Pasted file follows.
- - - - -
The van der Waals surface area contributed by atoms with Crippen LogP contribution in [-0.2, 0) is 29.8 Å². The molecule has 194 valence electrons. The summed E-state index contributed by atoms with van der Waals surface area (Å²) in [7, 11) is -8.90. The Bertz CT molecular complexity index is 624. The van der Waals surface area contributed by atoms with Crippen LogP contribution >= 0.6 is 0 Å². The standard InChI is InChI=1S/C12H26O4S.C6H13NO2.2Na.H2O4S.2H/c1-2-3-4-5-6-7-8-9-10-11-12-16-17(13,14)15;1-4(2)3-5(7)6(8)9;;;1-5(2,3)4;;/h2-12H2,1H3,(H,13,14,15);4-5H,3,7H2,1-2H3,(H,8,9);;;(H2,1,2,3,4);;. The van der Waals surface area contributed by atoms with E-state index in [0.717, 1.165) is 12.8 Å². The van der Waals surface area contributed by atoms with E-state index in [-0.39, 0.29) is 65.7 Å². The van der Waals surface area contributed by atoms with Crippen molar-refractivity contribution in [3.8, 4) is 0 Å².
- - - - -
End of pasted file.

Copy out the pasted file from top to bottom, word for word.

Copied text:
The van der Waals surface area contributed by atoms with Crippen LogP contribution in [-0.2, 0) is 29.8 Å². The molecule has 194 valence electrons. The summed E-state index contributed by atoms with van der Waals surface area (Å²) in [7, 11) is -8.90. The Bertz CT molecular complexity index is 624. The van der Waals surface area contributed by atoms with Crippen LogP contribution >= 0.6 is 0 Å². The standard InChI is InChI=1S/C12H26O4S.C6H13NO2.2Na.H2O4S.2H/c1-2-3-4-5-6-7-8-9-10-11-12-16-17(13,14)15;1-4(2)3-5(7)6(8)9;;;1-5(2,3)4;;/h2-12H2,1H3,(H,13,14,15);4-5H,3,7H2,1-2H3,(H,8,9);;;(H2,1,2,3,4);;. The van der Waals surface area contributed by atoms with E-state index in [0.717, 1.165) is 12.8 Å². The van der Waals surface area contributed by atoms with E-state index in [-0.39, 0.29) is 65.7 Å². The van der Waals surface area contributed by atoms with Crippen molar-refractivity contribution in [3.8, 4) is 0 Å².